The organizer of this event is Prof. Virginia Dignum and other consortium members in charge of the work package on AI Ethics and Responsible AI. The research in WP5 will deal with various ethical issues such as transparency, whether biases are pre- programmed, are unintendedly introduced by the algorithm, or are the result of disproportionate data.
About the event
In this virtual event, we'll discuss the issue of defining AI for regulatory and policy purposes. There is an increasing realisation that researchers, regulators and policymakers are struggling with identifying what exactly are they addressing, with views ranging from 'magic' to the whole of computing, from robotics to very narrow specific statistical techniques, which render any attempts at regulation or policy guidance quite useless.
The result of this event will a research brief proposing a definitional framework to inform the current discussion around AI regulation. Our primary focus are the current regulatory efforts at European Parliament and Commission, but we hope to be useful to a wider audience, including proposals that contribute to shaping education, auditing and industry views on AI.
Participation is free of charge, but registration is required in order to organise the round table discussions. Link to Zoom meeting will be sent prior to the event to all registered participants.
|17:00‑17:30||Welcome, fire start presentations and Q/A|
|Talk by Marko Grobelnik
There won't be any perfect definition of AI, but we urgently needed a 'good enough' one yesterday
EU approach to AI regulation
When is an algorithm AI? And if we can't answer that, how can we regulate AI?
|17:45‑18:45||Round table discussions with speakers|
|18:45‑19:00||Summary and conclusions|
Meet the Speakers
Marko Grobelnik is a researcher in the field of Artificial Intelligence. Marko co-leads Artificial Intelligence Lab at Jozef Stefan Institute, cofounded UNESCO International Research Center on AI (IRCAI), and is the CEO of Quintelligence.com. He collaborates with major European academic institutions and major industries such as Bloomberg, British Telecom, European Commission, Microsoft Research, New York Times. Marko is co-author of several books, co-founder of several start-ups and is/was involved into over 70 EU funded research projects in various fields of Artificial Intelligence. Marko represents Slovenia in OECD AI Committee (ONE AI), in Council of Europe Committee on AI (CAHAI), and Global Partnership on AI (GPAI). In 2016 Marko became Digital Champion of Slovenia at European Commission.
Eva Kaili is a Member of the European Parliament, part of the Hellenic S&D Delegation since 2014. She is the Chair of the Future of Science and Technology Panel in the European Parliament (STOA) and the Centre for Artificial Intelligence (C4AI), Member of the Committees on Industry, Research and Energy (ITRE), Economic and Monetary Affairs (ECON), Budgets (BUDG), and the Special Committee on Artificial Intelligence in a Digital Age (AIDA). Eva is a member of the delegation to the ACP-EU Joint Parliamentary Assembly (DACP), the delegation for relations with the Arab Peninsula (DARP), and the delegation for relations with the NATO Parliamentary Assembly (DNAT). In her capacity, she has been working intensively on promoting innovation as a driving force of the establishment of the European Digital Single Market. She has been the draftsperson of multiple pieces of legislation in the fields of blockchain technology, online platforms, big data, fintech, AI and cybersecurity, as well as the ITRE draftsperson on Juncker plan EFSI2 and more recently the InvestEU program. She has also been the Chair of the Delegation to the NATO PA in the European Parliament, focusing on Defence and Security of Europe. Prior to that, she has been elected as a Member of the Hellenic Parliament 2007-2012, with the PanHellenic Socialist Movement (PASOK). She also worked as a journalist and newscaster prior to her political career. She holds a Bachelor degree in Architecture and Civil Engineering, and Postgraduate degree in European Politics.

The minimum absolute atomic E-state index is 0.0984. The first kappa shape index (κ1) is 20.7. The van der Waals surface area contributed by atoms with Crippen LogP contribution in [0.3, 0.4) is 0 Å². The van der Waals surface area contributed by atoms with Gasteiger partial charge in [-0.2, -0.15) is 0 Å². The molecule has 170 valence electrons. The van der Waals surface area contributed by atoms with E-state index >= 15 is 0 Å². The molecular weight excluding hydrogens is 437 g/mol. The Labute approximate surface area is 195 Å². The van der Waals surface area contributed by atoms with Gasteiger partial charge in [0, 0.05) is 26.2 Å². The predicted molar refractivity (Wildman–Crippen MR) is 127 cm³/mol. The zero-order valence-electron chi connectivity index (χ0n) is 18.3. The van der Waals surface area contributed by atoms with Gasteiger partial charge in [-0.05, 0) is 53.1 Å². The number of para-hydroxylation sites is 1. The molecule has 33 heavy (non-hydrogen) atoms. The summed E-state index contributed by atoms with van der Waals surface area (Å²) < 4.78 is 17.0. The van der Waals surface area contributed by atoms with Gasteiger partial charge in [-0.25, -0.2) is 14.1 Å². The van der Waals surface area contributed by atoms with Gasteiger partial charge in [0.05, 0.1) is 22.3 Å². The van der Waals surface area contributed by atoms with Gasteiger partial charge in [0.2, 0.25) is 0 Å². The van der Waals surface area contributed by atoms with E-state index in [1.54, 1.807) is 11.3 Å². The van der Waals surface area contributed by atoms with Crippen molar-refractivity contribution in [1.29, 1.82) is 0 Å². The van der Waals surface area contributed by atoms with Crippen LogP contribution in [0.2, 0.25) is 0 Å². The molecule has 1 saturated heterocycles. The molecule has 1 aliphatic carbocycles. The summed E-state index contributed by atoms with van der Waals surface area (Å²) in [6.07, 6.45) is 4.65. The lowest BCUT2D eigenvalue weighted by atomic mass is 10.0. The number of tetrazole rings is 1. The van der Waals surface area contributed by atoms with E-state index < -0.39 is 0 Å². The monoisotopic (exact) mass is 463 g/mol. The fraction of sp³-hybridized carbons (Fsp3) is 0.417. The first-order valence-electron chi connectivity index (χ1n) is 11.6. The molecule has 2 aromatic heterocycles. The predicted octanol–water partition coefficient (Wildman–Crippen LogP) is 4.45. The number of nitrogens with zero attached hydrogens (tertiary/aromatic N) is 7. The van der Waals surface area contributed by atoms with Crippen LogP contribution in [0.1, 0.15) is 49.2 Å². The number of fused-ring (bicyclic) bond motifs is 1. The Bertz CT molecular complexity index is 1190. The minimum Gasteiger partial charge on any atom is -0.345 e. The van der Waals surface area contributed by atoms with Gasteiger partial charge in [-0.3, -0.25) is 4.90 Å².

Catelijne Muller is President and co-founder of ALLAI, an independent organisation that promotes responsible development, deployment and use of AI. She is a former member of EU High Level Expert Group on AI, that advised the European Commission on economic, social, legal and ethical strategies for AI. She is AI-Rapporteur at the EESC and was Rapporteur of the EESC opinion on Artificial Intelligence and Society, the EESC opinion on the EU Whitepaper on AI and the EESC opinion on the EU AI Regulation (upcoming). From 2018 to 2020 she headed the EESC Temporary Study Group on AI and she is a member of the EESC Digital Single Market Observatory. She is a member of the OECD Network of Experts on AI (ONE.AI). She advises the Council of Europe on the impact of AI on human rights, democracy and the rule of law. Catelijne is a Master of Laws by training and worked as a Dutch qualified lawyer for over 14 years prior to committing her efforts to the topic of Responsible AI.
Michael Wooldridge, Oxford University
Michael Wooldridge (Oxford University) is a Professor of Computer Science and Head of Department of Computer Science at the University of Oxford, and a programme director for AI at the Alan Turing Institute. He has been an AI researcher for more than 30 years, and has published more than 400 scientific articles on the subject, including nine books. He is a Fellow of the Association for Computing Machinery (ACM), the Association for the Advancement of AI (AAAI), and the European Association for AI (EurAI). From 2014-16, he was President of the European Association for AI, and from 2015-17 he was President of the International Joint Conference on AI (IJCAI).
Francesca Rossi (IBM)